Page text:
As I mentioned before, I am going to use Canon as a case for this series of posts, so here is the first brand-specific post.
There are 3 main classes of Canon DSLR cameras which (somewhat) correlate with their model number ( I include models current to the time of the post):
- Rebel (aka NN0D outside of US) – T2i (550D), T1i (500D), XSi (450D), XS (1000D) – Started in 2003 with the original Digital Rebel/300D, this line of cameras is perfect intro into Canon DSLRs. Small and light due to plastic bodies, the Rebels are compatible with the most accessories. All of the models have the “cropped” APS-C chip.
- N0D – 50D, 60D – mid-range cameras for pros and serious amateurs. They are heavier and larger than the Rebels, but they have some weather seals, mostly metal bodies (see below), and most of the features of the top line. Similar to the Rebels, they carry the APS-C chip.
- ND – 1D Mark III, 1Ds Mark III, 1D Mark IV, 5D Mark II, 7D – the top of the line, creme-de-la-creme cameras for professional photographers. These cameras have the most advanced features, carry a lot of metal and are heaviest in both weight and price tag, but the price you pay gets you a camera that will work after being dropped into mud from a height of an elephant, and could be used as a melee weapon.
Nikon has a similar breakdown into classes with D3 being the flagman and D3000 being the intro.
Canon lineup seems to be drifting, and in the direction I do not really care for: the latest 60D camera, while, according to the model nomenclature, belongs to N0D line, does not have the metal body as its predecessors, such as 50D. At the same time, up until the introduction of 7D, the delineation between the N0D and ND was quite clear with the “pro” level reserved for the 1D/5D cameras. Now, however, at almost half the price of 5D Mk II, 7D places itself closer to the N0D series. 1Ds and 5D models have the full-frame sensor, while others have cropped versions.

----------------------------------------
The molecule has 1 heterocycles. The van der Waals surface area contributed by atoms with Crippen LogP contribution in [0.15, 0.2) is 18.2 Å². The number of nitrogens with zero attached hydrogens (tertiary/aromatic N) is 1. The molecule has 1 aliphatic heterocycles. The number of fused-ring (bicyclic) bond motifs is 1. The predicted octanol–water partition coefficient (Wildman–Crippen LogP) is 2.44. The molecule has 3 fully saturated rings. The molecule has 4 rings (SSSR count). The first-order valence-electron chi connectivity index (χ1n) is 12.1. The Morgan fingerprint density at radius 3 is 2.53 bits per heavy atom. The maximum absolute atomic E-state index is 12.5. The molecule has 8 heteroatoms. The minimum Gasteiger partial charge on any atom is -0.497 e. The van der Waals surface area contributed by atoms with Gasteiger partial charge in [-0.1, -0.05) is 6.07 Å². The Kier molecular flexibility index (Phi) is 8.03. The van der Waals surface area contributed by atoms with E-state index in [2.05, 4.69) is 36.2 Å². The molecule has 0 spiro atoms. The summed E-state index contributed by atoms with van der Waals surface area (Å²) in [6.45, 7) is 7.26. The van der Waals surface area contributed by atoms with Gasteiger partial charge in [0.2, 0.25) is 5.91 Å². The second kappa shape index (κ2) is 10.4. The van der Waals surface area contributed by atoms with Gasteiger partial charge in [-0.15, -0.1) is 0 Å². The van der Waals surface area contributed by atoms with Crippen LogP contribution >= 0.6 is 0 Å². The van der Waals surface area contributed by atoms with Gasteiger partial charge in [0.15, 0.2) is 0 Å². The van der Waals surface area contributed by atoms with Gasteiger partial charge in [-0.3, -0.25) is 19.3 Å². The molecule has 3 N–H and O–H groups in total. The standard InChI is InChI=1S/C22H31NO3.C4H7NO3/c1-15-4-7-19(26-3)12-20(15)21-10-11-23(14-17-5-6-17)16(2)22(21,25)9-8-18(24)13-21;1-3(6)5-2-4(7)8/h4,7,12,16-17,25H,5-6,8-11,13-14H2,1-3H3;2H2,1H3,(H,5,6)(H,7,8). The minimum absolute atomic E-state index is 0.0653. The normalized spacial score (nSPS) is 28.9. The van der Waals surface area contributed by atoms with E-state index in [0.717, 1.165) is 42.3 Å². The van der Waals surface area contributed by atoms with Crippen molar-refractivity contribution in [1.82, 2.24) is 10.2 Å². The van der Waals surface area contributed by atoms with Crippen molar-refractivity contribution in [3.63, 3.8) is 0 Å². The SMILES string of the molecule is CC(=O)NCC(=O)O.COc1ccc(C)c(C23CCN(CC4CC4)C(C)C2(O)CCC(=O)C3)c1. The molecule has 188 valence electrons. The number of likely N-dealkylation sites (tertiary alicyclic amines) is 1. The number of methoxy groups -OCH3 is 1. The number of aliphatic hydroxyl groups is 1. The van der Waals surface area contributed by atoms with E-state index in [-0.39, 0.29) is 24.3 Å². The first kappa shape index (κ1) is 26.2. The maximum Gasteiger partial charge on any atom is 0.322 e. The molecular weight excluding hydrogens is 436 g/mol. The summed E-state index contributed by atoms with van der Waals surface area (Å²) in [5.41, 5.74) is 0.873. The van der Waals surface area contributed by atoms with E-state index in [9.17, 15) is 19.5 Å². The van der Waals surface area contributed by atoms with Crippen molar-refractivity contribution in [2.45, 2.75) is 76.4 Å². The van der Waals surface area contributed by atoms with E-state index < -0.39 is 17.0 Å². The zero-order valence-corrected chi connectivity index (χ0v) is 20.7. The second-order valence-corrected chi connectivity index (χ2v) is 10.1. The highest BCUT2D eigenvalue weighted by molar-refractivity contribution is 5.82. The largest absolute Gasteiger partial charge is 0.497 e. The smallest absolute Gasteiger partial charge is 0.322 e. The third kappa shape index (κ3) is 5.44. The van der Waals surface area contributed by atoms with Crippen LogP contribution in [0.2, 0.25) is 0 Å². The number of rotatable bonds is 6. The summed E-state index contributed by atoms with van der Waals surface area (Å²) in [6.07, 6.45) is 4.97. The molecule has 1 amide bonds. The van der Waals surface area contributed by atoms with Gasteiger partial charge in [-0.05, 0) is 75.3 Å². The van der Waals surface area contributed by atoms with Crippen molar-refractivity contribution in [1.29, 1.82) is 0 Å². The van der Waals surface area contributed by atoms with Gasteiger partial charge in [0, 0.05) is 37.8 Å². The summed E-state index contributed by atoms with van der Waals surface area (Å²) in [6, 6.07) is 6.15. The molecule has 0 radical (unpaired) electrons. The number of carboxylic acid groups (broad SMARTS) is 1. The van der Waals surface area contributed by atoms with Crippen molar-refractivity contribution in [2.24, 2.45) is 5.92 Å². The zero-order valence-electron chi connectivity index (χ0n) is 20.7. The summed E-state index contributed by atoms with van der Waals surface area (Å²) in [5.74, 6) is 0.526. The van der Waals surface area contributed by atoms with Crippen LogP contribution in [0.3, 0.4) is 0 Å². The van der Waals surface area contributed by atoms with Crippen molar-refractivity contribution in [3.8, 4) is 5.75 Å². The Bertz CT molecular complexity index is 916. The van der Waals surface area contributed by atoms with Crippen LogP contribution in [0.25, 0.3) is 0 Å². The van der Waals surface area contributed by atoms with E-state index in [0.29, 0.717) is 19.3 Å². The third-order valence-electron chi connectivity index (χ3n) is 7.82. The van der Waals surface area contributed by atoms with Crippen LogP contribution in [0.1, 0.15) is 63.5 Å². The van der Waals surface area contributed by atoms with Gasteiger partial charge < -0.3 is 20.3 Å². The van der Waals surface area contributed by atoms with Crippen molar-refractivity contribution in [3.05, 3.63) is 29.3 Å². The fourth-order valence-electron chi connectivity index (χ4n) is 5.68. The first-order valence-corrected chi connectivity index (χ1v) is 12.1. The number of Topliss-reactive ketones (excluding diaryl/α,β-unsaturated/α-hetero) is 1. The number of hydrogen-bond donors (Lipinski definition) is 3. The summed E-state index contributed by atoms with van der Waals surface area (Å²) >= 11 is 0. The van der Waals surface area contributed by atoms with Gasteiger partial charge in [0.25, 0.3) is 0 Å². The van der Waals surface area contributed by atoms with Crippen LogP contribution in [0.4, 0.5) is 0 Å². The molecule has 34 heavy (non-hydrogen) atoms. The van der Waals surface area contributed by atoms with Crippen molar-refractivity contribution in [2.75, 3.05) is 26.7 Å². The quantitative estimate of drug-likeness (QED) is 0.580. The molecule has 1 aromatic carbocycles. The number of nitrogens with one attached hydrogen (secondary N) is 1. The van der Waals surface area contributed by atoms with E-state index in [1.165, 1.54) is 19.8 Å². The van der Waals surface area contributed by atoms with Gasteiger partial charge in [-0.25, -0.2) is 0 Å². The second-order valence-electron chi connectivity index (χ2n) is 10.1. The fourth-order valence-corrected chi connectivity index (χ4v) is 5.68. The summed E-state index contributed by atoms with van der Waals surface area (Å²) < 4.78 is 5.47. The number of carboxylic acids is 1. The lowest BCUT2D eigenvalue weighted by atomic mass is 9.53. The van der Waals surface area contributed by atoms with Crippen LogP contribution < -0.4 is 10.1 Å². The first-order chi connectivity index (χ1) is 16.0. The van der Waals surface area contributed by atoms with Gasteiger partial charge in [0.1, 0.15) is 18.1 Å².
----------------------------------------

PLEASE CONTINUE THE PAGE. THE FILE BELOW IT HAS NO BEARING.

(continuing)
While some people may want to invest the most money into the best camera they can afford, in my opinion, one should also remember that the more expensive the camera body is, the more expensive the accessories. While a remote control compatible with the Rebles will cost you about $30, remote controls for the 5D Mk II will require a $700 of disposable income. Sure the more expensive remote has A LOT more features that are useful for the pro, but it all comes down to want-vs-need in combination with sober realization of one’s current abilities as a photographer.
Additionally, there is a cost of lenses to consider. At the current state of technology, one wants to invest the most money into the “glass”, not the electronics. A good lens can serve you for a very long time, across many bodies. The picture will be only as good in terms of clarity, colors and lack of distortion, as the lowest common denominator will allow it to be, so a 1Ds Mk III with an EF 75-300 f/4.0 will make a picture only as good as the lens will allow it.
What it all comes down to? Here is what I think:
- Purpose, Frequency of Use, Weight, Size. If you are going to be carrying the camera chasing butterflies in the fields you probably want to start with the Rebels. The same applies if you are traveler-type with ambition to one day make it to the National Geographic, however, if you expect to be in the wild more than walking the streets of foreign cities, you probably want to start with the 50D or 60D due to their sturdiness. And while the 500 gram vs 700 gram difference may not seem significant at first, it will become obvious soon.
- Price of Accessories. As I mentioned above, the top line requires the top accessories and deep pockets
- On-board Flash. As much as we curse at it, it is used quite often, even if you soften it with a sheet of paper. 1D/5D camera bodies do not have a built in flashes, so you will have to purchase a separate flash.
- Video Capabilities. The newest cameras have video capabilities with a variety of quality levels spread out between the Rebel T1i with basic specs and 5D Mark II (logically) with top of the line specs (the season finale of House MD Season 6 was shot entirely using Canon 5D Mark II).
- LCD Size and Brightness. On a bright sunny day outside, a bigger, crispier LCD certainly helps checking if the picture needs to be re-taken. For some people, LiveView is also important. Initially, the DSLRs had very limited LiveView capabilities, but modern cameras have addressed most of the issues. Personally, I prefer the viewfinder.